Will Medicare Cover Me for an Emergency Operation?

Medicare is health insurance provided by the U.S. government to ensure senior citizens have the health coverage they need. In the case of an emergency, you will want to understand how your Medicare plan will cover you and your costs. It will all depend on if you have Original Medicare, a Medigap, or Medicare Advantage plan. If you wonder if Medicare will cover you for an emergency operation, keep reading to see how each plan will cover you.

Medicare Part A

Medicare Part A provides inpatient hospital coverage. As an inpatient, Part A covers a semi-private room, three meals a day, labs services, and medications administered during your stay. Although Part A covers an inpatient stay at the hospital, if you were to have an emergency operation or a scheduled surgery as an inpatient, the procedure would fall under Medicare Part B, not Part A. Medicare Part A only covers your inpatient room and board.

As an inpatient, you will pay the Part A deductible of $1,556 per 60-day benefit period. After you pay the deductible, Medicare will cover your Medicare-approved services in full for up to 60 days. If your inpatient stay surpasses 60 days, you will pay a daily copayment.

Medicare Part B

All Medicare-approved emergency outpatient surgeries, operations, and procedures fall under Medicare Part B. For example, if you were rushed to the emergency room and needed immediate surgery, your services would fall under Part B. Non-emergency outpatient surgeries and procedures are covered by Part B, as well.

If your services fall under Medicare Part B, you will first pay the annual $233 deductible. After you pay the deductible, you will pay a 20% coinsurance for your outpatient services. The 20% coinsurance could be expensive if you were to have an outpatient surgery. Many beneficiaries purchase either a Medigap or Medicare Advantage plan to help with these out-of-pocket costs.

Medigap plan

Medigap plans cover the gaps that Medicare leaves you, such as the Part A deductible, hospital costs, and coinsurance. Medigap plans work as secondary coverage to Original Medicare. If Medicare pays for a service, then so would a Medigap plan.

There are ten standardized Medigap plans on the market. The two most popular plans are Medigap Plans G, and N. Medigap Plan G covers the Part A deductible, hospital costs, Part B copays, coinsurance, and excess charges. Your only out-of-pocket cost for the year would be the Part B deductible. Now, the difference between Plan G and Plan N is that Plan N does not cover Part B excess charges, and you may pay up to a $20 copay for doctor’s visits and a $50 copay for emergency room visits.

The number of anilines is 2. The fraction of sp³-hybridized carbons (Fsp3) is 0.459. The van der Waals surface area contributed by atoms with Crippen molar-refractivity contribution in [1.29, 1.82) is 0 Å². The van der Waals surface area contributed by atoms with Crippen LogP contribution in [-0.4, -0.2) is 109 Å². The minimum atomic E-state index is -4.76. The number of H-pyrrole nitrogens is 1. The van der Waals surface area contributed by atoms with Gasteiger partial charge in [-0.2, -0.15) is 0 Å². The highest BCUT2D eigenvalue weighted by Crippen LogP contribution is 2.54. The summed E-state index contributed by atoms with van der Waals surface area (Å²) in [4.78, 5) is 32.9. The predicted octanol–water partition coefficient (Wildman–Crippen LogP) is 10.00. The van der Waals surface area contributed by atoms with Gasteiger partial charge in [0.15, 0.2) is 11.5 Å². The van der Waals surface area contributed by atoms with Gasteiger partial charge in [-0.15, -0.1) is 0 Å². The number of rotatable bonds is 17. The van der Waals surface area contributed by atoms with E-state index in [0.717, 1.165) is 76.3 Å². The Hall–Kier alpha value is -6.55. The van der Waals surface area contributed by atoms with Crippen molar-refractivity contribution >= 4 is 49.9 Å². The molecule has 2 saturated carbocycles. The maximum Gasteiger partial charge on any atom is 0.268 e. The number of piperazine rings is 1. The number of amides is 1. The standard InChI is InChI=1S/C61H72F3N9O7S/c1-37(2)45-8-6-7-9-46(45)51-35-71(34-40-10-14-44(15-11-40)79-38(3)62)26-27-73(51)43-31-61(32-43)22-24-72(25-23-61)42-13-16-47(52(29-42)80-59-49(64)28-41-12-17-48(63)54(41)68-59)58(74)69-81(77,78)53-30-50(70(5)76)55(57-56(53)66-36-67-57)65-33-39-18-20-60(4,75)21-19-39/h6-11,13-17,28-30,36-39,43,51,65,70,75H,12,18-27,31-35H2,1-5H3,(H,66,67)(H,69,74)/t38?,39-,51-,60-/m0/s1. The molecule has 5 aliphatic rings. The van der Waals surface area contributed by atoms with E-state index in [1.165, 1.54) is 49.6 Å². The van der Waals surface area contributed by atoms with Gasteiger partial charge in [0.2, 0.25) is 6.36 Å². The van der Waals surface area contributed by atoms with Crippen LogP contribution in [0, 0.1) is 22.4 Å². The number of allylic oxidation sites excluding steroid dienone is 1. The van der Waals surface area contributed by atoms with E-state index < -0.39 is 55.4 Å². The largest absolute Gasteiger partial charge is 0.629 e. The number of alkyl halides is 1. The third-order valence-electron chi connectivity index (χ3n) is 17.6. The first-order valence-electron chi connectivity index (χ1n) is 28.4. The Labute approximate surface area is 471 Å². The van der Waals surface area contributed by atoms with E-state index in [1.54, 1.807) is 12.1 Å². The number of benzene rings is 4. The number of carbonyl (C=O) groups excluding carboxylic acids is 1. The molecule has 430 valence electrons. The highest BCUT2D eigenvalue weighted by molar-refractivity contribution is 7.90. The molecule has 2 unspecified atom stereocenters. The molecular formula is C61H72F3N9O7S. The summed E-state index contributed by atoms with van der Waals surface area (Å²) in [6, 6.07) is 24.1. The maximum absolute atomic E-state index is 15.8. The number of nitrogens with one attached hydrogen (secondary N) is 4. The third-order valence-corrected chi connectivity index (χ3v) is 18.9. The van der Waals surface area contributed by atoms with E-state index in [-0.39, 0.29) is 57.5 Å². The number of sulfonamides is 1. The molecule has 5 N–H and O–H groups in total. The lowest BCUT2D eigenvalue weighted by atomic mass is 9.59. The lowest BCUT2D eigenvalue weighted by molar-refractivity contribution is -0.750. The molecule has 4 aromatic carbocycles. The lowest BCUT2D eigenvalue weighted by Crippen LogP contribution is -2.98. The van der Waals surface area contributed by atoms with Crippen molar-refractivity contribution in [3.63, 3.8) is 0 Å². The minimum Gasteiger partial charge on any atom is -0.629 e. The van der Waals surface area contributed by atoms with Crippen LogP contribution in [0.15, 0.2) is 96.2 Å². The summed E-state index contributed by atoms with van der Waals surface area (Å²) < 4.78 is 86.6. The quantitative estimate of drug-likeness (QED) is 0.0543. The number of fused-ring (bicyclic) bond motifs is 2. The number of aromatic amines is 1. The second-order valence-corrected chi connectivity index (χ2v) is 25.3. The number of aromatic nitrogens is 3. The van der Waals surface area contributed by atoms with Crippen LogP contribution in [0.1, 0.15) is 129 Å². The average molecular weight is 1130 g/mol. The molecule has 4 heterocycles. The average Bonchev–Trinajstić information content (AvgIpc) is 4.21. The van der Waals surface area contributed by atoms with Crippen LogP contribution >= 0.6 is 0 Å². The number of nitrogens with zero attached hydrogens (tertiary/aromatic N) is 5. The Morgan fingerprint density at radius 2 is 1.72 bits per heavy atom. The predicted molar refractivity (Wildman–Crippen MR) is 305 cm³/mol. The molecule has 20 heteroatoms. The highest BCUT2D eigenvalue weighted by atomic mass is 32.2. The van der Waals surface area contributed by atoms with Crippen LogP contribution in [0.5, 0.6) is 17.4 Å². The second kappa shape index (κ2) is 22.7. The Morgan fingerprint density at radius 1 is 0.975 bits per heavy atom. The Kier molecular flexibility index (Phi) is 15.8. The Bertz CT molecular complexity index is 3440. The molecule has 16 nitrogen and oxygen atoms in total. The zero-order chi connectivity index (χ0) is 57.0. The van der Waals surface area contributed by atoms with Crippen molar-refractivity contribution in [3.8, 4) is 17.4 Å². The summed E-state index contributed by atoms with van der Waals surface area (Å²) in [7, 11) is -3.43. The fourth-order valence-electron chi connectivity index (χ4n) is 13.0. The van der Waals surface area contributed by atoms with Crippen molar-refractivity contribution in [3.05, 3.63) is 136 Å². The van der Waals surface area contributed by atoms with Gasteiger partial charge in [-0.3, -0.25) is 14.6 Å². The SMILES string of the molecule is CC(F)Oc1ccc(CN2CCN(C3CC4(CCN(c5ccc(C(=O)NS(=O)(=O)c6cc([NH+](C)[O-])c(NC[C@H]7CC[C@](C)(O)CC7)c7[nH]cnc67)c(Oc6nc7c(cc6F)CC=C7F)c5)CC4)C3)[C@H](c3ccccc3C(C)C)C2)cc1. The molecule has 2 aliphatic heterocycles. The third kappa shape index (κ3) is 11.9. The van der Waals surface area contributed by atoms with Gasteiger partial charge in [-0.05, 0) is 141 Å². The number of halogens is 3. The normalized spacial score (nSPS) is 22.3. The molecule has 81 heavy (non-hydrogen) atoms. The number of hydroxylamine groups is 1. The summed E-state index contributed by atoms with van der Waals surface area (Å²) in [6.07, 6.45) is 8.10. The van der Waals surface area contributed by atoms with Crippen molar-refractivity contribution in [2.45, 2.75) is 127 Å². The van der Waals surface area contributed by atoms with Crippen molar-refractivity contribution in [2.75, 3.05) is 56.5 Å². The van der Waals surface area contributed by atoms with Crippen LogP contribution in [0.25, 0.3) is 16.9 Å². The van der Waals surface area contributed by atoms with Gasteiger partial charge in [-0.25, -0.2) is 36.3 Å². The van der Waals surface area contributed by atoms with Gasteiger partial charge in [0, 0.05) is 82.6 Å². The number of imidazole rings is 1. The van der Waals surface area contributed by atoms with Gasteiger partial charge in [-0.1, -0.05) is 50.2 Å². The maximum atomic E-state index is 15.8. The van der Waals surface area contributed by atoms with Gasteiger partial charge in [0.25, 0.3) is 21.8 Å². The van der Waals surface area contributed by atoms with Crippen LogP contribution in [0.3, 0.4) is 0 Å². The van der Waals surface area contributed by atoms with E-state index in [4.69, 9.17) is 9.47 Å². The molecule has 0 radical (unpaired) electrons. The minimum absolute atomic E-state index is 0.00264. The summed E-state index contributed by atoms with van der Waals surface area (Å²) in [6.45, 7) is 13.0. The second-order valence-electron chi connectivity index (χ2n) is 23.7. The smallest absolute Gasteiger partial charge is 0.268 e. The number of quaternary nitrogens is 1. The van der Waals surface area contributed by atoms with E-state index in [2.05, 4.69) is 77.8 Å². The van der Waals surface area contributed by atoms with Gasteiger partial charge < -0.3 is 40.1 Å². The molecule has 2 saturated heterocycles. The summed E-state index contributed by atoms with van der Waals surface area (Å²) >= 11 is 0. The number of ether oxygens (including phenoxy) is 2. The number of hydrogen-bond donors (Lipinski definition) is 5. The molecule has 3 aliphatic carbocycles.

There are also two high-deductible Medigap plans, which are high-deductible Plan F and high-deductible Plan G. To learn more about these plans and their separate deductibles, visit:

Medicare Advantage plan

Medicare Advantage plans work differently than Original Medicare. Medicare Advantage plans have networks, and the private insurance carrier will set the plan’s cost-sharing amount. However, no matter which type of plan you have, HMO or PPO, your plan will cover you in an emergency.

Your Medicare Advantage plan will include a Summary of Benefits packet that will break down the detail of your plan and what your cost-sharing amounts will be for emergency services.

Final point

Medicare Part A covers inpatient services, and outpatient services fall under Part B. If you have a Medigap plan, know that your Medigap plan will pay if Medicare pays first. If you have a Medicare Advantage plan, refer to your plan’s Summary of Benefits to understand your cost-sharing amounts in the case of an emergency.

Emergencies operations are never planned, but you will want to be prepared and understand how your Medicare plan will cover you or a loved one just in case.

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